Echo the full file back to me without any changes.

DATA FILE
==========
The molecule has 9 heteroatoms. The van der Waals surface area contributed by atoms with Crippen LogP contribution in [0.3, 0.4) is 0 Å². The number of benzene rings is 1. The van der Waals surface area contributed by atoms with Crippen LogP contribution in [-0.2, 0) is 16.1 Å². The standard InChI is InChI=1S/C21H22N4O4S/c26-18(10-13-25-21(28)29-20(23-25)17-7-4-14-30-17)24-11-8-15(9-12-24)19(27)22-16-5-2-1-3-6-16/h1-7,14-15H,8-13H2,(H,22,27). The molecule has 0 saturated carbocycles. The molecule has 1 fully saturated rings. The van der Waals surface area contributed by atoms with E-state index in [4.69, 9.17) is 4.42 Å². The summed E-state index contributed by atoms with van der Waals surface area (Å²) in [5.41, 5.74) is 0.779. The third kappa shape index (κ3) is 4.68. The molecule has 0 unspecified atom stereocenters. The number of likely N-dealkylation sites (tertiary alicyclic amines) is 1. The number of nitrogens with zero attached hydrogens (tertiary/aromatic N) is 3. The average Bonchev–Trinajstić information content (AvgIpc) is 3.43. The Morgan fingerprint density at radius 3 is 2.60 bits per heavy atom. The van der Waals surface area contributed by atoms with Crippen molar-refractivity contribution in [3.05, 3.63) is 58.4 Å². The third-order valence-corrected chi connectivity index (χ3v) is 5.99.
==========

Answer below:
The molecule has 9 heteroatoms. The van der Waals surface area contributed by atoms with Crippen LogP contribution in [0.3, 0.4) is 0 Å². The number of benzene rings is 1. The van der Waals surface area contributed by atoms with Crippen LogP contribution in [-0.2, 0) is 16.1 Å². The standard InChI is InChI=1S/C21H22N4O4S/c26-18(10-13-25-21(28)29-20(23-25)17-7-4-14-30-17)24-11-8-15(9-12-24)19(27)22-16-5-2-1-3-6-16/h1-7,14-15H,8-13H2,(H,22,27). The molecule has 0 saturated carbocycles. The molecule has 1 fully saturated rings. The van der Waals surface area contributed by atoms with E-state index in [4.69, 9.17) is 4.42 Å². The summed E-state index contributed by atoms with van der Waals surface area (Å²) in [5.41, 5.74) is 0.779. The third kappa shape index (κ3) is 4.68. The molecule has 0 unspecified atom stereocenters. The number of likely N-dealkylation sites (tertiary alicyclic amines) is 1. The number of nitrogens with zero attached hydrogens (tertiary/aromatic N) is 3. The average Bonchev–Trinajstić information content (AvgIpc) is 3.43. The Morgan fingerprint density at radius 3 is 2.60 bits per heavy atom. The van der Waals surface area contributed by atoms with Crippen molar-refractivity contribution in [3.05, 3.63) is 58.4 Å². The third-order valence-corrected chi connectivity index (χ3v) is 5.99.